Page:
Wednesday, 30 November 2011


Gremlin: with the origin of the word possibly derived from the old English gremian, 'to vex', the gremlin is said to be a mischievous goblin-like creature with an inclination to damage or even dismantle mechanical devices, as well as disturbing all things electronic.

I've got one.

And the little bugger apparently likes to travel, for things have not only gone berserk at my home, but elsewhere (read: everywhere I'm at) too. At this rate it won't be long before I'm shunned as the Visitor from Hell - as opposed to the usual red carpet treatment (I Come Bearing Gifts - chocolate mostly).

It started with the cooking unit. That stopped functioning from one minute to the next; cooker, oven and microwave. Let me tell you there's definitely a limit to the amount of cup-a-soup and take-away meals a hard-working girl can endure without reaching the upper levels of crankiness. We deserve a hot meal. Especially with these temperatures.

Next thing to go was my internet connection, followed close on its heels by my laptop. I have broadband that works reasonably well most of the time, but over the past two weeks it's been all over the place. And none of the usual tedious tricks, like resetting the modem (with much exaggerated sighing and rolling of eyes) seemed to make much of a difference. The laptop added to the rage by taking up the habit of rebooting on its own accord. Mostly when I was right in the middle of something very important - like trying to browse for a new winter wardrobe. Obviously the thing was out to spite me.

The list goes on. I won't bore you by mentioning all the bits of hardware, software or general gadgetry that over the past couple of weeks produced a mocking death rattle as I dared approach them, but take it from me that they were plentiful. So plentiful in fact that if I hear the well-meant phrase 'have you tried switching it on and off' one more time, I swear someone is going to get hurt. 

The ultimate blow was saved till last though. Out of the blue, my central heating system stopped working last week. Now I know that I've been gushing about the autumn season and it's colours, and how the evenings have an added level of cosiness to them - but only when the indoor temperature is significantly higher than that outside. It's all very well to enjoy the sound of the wind howling around the house when you're snuggled up nice and warm on the sofa - but it stops being fun when you're shivering under three throws. And no amount of pretty candles or a glowing fireplace can restore that feeling of cozy comfort provided by a well-heated home. Try reading a book with icicles for fingers. It just doesn't work. Suffice it to say this one was seriously below the belt. Something definitely has it in for me.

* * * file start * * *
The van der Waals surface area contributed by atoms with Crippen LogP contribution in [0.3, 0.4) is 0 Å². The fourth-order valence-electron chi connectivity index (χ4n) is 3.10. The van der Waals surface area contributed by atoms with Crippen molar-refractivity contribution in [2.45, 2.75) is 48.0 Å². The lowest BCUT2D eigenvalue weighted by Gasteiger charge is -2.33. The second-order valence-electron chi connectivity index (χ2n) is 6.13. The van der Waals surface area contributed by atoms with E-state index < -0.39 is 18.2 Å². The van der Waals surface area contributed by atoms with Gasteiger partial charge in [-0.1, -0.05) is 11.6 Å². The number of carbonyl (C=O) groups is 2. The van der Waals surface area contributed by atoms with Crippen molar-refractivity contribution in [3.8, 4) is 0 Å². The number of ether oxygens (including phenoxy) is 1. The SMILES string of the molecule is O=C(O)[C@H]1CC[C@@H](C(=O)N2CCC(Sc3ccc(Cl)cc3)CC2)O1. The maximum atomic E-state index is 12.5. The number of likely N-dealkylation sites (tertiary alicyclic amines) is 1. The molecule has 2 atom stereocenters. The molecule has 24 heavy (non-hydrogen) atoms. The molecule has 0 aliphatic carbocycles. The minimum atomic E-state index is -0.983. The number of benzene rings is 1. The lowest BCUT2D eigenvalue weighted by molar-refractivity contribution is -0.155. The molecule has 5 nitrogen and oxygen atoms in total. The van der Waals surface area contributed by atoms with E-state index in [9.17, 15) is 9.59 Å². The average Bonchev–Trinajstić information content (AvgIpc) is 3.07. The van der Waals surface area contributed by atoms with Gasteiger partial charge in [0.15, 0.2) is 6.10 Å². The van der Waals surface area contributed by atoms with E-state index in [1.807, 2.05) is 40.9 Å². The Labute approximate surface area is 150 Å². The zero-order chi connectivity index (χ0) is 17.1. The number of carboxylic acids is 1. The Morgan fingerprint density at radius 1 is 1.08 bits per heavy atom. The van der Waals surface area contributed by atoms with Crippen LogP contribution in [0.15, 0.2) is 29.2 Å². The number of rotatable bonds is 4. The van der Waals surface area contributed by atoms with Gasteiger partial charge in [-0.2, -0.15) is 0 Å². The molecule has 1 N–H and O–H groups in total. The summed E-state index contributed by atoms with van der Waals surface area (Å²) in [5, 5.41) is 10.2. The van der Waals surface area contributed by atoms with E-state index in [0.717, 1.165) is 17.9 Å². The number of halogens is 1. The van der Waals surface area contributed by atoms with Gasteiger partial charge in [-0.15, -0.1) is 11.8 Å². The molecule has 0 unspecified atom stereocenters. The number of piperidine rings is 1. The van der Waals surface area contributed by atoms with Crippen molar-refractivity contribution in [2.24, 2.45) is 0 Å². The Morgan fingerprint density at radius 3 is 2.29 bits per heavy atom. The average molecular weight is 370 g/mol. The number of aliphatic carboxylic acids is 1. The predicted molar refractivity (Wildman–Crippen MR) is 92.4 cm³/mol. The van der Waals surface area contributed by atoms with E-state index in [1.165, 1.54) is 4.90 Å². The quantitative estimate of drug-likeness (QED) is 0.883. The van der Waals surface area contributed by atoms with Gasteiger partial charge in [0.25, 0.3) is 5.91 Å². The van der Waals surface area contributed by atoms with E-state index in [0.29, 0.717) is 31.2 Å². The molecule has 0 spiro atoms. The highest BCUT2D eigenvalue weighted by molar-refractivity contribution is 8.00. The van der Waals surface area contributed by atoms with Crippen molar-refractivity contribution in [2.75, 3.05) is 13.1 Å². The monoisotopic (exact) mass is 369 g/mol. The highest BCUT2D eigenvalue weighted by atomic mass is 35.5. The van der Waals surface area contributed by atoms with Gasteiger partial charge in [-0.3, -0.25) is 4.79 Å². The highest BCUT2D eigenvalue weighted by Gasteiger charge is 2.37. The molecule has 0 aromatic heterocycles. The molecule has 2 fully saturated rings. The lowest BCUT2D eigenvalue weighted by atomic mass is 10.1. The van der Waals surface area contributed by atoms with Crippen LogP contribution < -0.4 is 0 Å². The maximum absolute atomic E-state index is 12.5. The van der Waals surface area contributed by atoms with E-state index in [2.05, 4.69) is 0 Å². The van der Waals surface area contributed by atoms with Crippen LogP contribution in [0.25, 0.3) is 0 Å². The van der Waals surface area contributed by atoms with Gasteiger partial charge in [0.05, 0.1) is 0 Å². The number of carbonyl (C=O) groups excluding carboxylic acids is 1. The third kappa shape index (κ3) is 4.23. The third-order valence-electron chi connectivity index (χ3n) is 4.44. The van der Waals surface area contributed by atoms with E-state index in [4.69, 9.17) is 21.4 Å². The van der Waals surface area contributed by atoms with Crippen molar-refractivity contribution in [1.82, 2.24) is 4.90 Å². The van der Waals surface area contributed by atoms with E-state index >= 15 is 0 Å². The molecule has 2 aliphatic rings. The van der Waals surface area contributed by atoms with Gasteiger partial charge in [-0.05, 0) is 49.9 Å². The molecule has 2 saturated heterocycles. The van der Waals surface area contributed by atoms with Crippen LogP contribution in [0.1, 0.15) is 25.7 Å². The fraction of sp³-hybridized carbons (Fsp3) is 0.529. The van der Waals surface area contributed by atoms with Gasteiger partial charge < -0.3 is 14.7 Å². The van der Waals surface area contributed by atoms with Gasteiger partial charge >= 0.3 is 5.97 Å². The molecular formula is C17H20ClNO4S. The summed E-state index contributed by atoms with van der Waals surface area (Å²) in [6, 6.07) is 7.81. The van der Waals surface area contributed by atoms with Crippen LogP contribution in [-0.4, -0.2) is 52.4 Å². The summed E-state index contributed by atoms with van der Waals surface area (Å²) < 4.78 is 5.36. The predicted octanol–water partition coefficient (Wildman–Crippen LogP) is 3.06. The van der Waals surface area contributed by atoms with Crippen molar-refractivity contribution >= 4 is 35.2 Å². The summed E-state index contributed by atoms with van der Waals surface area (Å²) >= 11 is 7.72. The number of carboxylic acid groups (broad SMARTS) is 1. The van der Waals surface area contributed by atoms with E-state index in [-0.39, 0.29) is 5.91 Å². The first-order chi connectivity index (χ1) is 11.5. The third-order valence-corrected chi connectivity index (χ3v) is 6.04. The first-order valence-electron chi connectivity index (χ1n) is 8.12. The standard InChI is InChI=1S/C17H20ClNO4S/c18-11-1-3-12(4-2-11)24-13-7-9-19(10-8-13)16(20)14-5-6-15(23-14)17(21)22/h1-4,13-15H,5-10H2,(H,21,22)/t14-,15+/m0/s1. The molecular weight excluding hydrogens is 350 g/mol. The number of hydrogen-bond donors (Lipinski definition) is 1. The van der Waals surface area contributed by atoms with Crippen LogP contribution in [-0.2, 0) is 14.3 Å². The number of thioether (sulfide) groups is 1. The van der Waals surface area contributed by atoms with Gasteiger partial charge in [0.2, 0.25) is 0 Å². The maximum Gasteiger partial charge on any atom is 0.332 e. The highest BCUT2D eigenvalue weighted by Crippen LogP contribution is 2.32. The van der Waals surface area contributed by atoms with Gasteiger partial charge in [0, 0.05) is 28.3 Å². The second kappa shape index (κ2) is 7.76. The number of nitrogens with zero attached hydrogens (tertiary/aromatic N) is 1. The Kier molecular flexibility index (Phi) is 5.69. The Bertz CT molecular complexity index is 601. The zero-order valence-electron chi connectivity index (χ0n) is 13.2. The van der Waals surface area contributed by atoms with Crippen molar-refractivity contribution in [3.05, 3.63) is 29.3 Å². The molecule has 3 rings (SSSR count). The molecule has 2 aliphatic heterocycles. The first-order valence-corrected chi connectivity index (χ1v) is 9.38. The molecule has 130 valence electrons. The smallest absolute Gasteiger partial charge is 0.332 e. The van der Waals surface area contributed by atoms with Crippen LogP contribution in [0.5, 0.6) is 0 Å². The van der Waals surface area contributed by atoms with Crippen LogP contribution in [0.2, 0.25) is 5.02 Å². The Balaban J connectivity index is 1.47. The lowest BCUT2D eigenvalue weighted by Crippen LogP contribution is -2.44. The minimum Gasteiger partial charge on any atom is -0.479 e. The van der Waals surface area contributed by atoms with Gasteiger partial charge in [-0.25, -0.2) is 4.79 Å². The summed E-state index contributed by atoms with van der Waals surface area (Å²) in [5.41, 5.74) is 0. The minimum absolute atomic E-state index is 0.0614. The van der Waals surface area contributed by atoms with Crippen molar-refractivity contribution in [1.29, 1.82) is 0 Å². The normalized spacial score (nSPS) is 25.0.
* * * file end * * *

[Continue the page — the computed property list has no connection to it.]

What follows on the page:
You'll be relieved to hear (I hope) that most of the problems have now been sorted or have at least stopped from happening. Things have been incident-free for a full two days. But I'm not fooled. My gremlin is trying to lull me into a false sense of security - so that next time he strikes, it will catch me unawares.

Someone please lend me their cat to hunt the critter down.

Tuesday, 22 November 2011

Ode to Soup

I woke up on Saturday morning with a sore throat. My head felt really hot and my limbs were aching, and all I could think was: oh dear God NO. I so can not use a bout of the flu or a cold right now. Not in my weekend anyway.
I had to try and nip this thing in the bud, so I cancelled all my social commitments and installed myself on the sofa, cushions propped up in my back and wrapped in my warmest, softest blanket. Which happens to also be the prettiest one. Not that it matters but even when sick one does hope to do things in style. Bright flames in the fire place, a pot of tea with honey and a large stack of books by my side: the perfect conditions for a weekend of self-indulgence and pampering. Or so I thought.

I still couldn't help feeling shivery, light-headed and altogether weak. Which was getting in the way of my otherwise delicious sense of playing hooky. Obviously I needed to bring out the big guns to fight the malaise. Which in my family means bringing out the pots and pans and whipping up some comfort food.*